FILM: The Grand Budapest Hotel – Wes Anderson’s movies are the epitome of twee, but you will not hear any complaint from me about that. I have enjoyed most of his curious, fast, absurdist, huge-cast epic capers (especially The Life Aquatic with Steve Zissou, Moonrise Kingdom, and The Fantastic Mr. Fox), and this one is no exception. One yummy brief performance after another (Harvey Keitel! Tilda Swinton! Edward Norton! Willem Dafoe! Bill Murray! Adrian Brody! Larry Pine! Casting by Doug Aibel, of course) but deeply appealing leading performances by Ralph Fiennes and his adorable Lobby Boy, Tony Revolori. It’s wildly whimsical yet inspired by the real-life absurdist tragedy of war-torn 20th century Europe, especially the work of Stefan Zweig.

inside a pearl

BOOKS: Edmund White’s Inside a Pearl: My Years in ParisWhite’s latest memoir is a daredevil act of personal narrative, loosely organized as a portrait of his friendship with Marie-Claude (MC) de Brunhoff, a critic and translator, but branching out to reminisce and gossip about every fascinating character he encountered in the 15 years he lived in the French capital. It is gossipy, loving, self-revealing, shrewd, and beautifully written. A few choice tidbits:

  • one of his boyfriends, John Purcell, carried White’s novel A Boy’s Own Story around for a month but never got beyond page 10. “He said he was dyslexic, the vogue word of that decade for lack of literary curiosity, just as attention deficit disorder is the term now.”
  • “I guess I define intelligence as the power to make new, surprising, wide-ranging associations and never to rely on automatic, untested generalities.”
  • On the ultimate wisdom and generosity of polyamory: “Who were the members of Bernard [Minaret]’s salon? One was Jacques Fieschi, a successful writer of film scenarios who was also an amateur boxer (he had the smashed-in nose to prove it). Jacques had been Bernard’s lover for many years, then fell for Claude Arnaud. Rather than losing Jacques in a fit of jealousy, Bernard decided to ‘take the couple’ and so he moved Claude in. In that way he was like Cocteau, who, learning that his longtime lover – the much younger movie star Jean Marais – had fallen for a lifeguard, Paul Morihen, set his rival up in business as the proprietor of a bookstore downstairs from his apartment in the Palais-Royal, thereby extending his family by one member rather than diminishing it to zero.”
  • “In those days, sex dates in the gay world were made on telephone party lines. We taught [a female friend] to call out, ‘Bouffeur de cul cherche cul’ (‘Ass eater is looking for an ass’) over a gay party line and she said it in the voice of a raw teenage boy from the suburbs.”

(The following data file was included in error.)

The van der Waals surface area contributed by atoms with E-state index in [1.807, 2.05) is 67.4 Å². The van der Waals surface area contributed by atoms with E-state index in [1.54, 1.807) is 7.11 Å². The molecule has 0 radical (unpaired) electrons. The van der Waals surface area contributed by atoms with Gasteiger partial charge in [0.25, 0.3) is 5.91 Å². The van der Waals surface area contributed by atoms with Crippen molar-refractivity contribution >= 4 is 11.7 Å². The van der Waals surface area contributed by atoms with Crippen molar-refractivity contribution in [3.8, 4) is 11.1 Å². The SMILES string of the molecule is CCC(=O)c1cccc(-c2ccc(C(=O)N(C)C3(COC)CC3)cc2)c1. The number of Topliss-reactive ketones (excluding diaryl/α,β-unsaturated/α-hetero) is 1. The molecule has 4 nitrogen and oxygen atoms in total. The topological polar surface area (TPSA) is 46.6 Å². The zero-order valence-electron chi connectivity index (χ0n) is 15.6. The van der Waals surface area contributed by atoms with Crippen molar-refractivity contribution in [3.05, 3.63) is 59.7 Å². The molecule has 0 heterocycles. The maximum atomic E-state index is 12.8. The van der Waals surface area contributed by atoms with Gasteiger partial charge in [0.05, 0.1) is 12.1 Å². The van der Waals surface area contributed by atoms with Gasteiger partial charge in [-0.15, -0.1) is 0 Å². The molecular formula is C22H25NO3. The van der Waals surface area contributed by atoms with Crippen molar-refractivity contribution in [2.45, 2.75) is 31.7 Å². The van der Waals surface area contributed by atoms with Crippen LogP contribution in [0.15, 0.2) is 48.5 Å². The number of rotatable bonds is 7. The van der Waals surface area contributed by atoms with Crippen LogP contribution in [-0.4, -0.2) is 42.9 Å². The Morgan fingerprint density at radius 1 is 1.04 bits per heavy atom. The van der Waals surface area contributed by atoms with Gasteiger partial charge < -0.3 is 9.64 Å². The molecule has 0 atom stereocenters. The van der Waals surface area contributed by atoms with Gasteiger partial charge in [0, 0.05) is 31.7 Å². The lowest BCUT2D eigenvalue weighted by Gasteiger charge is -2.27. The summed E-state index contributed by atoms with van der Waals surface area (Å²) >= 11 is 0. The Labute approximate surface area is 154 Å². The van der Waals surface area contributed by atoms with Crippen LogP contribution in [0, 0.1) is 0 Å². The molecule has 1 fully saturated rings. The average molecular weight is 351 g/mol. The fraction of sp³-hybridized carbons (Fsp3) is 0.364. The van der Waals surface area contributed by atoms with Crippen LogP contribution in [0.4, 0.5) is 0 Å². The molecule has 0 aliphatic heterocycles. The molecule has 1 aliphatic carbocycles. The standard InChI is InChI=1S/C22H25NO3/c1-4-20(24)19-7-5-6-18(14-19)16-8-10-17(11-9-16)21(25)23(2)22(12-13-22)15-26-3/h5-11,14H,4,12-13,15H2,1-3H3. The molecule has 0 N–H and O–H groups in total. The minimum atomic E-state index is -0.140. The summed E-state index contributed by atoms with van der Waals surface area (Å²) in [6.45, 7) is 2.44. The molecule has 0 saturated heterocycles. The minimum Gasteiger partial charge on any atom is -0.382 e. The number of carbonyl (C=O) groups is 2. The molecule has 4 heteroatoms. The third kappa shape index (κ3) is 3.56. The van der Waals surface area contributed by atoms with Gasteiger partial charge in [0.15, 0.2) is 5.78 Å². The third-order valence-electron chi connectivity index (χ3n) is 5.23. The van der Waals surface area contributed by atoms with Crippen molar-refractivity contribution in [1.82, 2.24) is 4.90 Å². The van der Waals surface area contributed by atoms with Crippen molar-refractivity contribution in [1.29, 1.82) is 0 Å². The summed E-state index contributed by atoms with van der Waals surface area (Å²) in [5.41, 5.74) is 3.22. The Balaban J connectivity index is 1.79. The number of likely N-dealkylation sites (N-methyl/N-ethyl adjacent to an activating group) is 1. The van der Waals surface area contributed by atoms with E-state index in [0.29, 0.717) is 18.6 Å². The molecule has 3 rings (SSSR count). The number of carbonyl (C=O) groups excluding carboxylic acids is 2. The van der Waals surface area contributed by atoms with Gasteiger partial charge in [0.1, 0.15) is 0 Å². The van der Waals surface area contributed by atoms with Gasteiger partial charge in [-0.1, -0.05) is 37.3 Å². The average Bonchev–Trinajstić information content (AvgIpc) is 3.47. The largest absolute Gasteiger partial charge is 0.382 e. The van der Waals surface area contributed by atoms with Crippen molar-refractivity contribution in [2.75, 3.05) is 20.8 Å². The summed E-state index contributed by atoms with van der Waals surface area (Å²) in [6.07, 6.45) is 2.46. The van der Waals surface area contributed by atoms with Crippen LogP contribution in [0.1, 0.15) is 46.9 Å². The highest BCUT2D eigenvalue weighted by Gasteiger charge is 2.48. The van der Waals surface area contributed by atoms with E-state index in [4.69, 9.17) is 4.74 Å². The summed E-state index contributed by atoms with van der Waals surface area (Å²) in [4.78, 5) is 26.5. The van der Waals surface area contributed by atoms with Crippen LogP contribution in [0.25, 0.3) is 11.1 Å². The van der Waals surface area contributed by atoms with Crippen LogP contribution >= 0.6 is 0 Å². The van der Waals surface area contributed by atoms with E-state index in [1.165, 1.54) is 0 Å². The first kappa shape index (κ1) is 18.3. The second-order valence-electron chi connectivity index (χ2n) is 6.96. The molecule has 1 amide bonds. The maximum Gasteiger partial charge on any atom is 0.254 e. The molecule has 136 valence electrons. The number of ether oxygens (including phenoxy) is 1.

• “Outside I was as gushy as my Texas mother and inside cold and calculating.”
  • “I had been influenced by Nabokov’s observation that if he wanted to see whether a novel was a crappy best-seller, he’d just flip through it and if he saw too much dialogue, he knew it wasn’t for him. He reasoned that since dialogue always sounds alike, the writer couldn’t establish his own special tone if he handed the book over to his characters and their banal yammering.”
  • On the short-lived pre-internet/smartphone technology Minitel: “The cruising facility was the ligne rose (pink line), where users typed out their preferences for all to see. It took some doing to learn the abbreviations. JhCh TBM pour plan hard, pour SSR, look Santiag meant ‘Young man (Jeune homme) looks for (cherche) a very handsome guy (trés beau mec) – or, alternately, very well-hung (trés bien monté) – who wants rough sex (plan hard) and safe sex (sexe sans risqué) who wears Western-style cowboy (“Santiago”) boots.’”
  • “I now had a fatal Old World sense of conversation – that it should be exciting and frivolous and provocative and preferably scandalous. I’d mentally prepare two or three hot topics before every evening. But my style was withering to Americans, who like to graze peacefully in conversation, and my ‘sparkling’ style inhibited general conversation – which would revive, I would notice, whenever I went into the kitchen for the next course.”
  • “Until I became old and fat I was still going to saunas, but soon I discovered the whole paradise of cruising gerontophile chubby chasers on the Web.”
  • On life’s purpose: “I was alive in order to – well, to teach, to trick, to write, to memorialize, to be a faithful scribe, to record the loss of my dead.”

masters of sex